Posterior mesorectal thickness as a predictor of increased operative time in rectal cancer surgery: a retrospective cohort study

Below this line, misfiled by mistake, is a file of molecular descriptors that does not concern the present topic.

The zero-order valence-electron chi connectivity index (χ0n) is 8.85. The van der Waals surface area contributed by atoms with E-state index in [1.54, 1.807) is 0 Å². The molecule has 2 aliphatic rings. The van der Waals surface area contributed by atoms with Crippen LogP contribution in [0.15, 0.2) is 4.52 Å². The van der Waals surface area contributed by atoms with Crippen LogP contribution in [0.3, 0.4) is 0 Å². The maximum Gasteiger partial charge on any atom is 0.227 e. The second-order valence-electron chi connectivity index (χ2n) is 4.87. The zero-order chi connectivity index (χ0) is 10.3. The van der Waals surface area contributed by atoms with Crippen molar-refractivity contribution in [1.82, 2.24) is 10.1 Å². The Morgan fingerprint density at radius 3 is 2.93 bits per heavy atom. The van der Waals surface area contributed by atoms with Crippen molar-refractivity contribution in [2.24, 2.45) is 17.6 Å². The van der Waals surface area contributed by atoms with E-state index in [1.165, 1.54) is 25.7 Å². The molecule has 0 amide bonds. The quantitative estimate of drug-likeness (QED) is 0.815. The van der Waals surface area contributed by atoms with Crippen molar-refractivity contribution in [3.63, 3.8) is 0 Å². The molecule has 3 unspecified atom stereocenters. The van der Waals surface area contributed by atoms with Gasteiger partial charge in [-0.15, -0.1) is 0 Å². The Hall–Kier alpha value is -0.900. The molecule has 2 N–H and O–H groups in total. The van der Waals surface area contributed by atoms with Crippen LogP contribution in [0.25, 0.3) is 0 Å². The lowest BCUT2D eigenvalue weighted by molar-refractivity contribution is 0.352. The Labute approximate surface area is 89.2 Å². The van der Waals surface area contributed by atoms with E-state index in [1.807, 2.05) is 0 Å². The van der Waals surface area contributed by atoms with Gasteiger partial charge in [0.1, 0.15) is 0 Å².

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BACKGROUND: In rectal cancer surgery, larger mesorectal fat area has been shown to correlate with increased intraoperative difficulty. Prior studies were mostly in Asian populations with average body mass indices (BMIs) less than 25 kg/m2. This study aimed to define the relationship between radiological variables on pelvic magnetic resonance imaging (MRI) and intraoperative difficulty in a North American population. METHODS: This is a single-center retrospective cohort study analyzing all patients who underwent low anterior resection (LAR) or transanal total mesorectal excision (TaTME) for stage I-III rectal adenocarcinoma from January 2015 until December 2019. Eleven pelvic magnetic resonance imaging measures were defined a priori according to previous literature and measured in each of the included patients. Operative time in minutes and intraoperative blood loss in milliliters were utilized as the primary indicators of intraoperative difficulty. RESULTS: Eighty-three patients (39.8% female, mean age: 62.4 ± 11.6 years) met inclusion criteria. The mean BMI of included patients was 29.4 ± 6.2 kg/m2. Mean operative times were 227.2 ± 65.1 min and 340.6 ± 78.7 min for LARs and TaTMEs, respectively. On multivariable analysis including patient, tumor, and MRI factors, increasing posterior mesorectal thickness was significantly associated with increased operative time (p = 0.04). Every 1 cm increase in posterior mesorectal thickness correlated with a 26 min and 6 s increase in operative time. None of the MRI measurements correlated strongly with BMI. CONCLUSION: As the number of obese rectal cancer patients continues to expand, strategies aimed at optimizing their surgical management are paramount. While increasing BMI is an important preoperative risk factor, the present study identifies posterior mesorectal thickness on MRI as a reliable and easily measurable parameter to help predict operative difficulty. Ultimately, this may in turn serve as an indicator of which patients would benefit most from pre-operative resources aimed at optimizing operative conditions and postoperative recovery.
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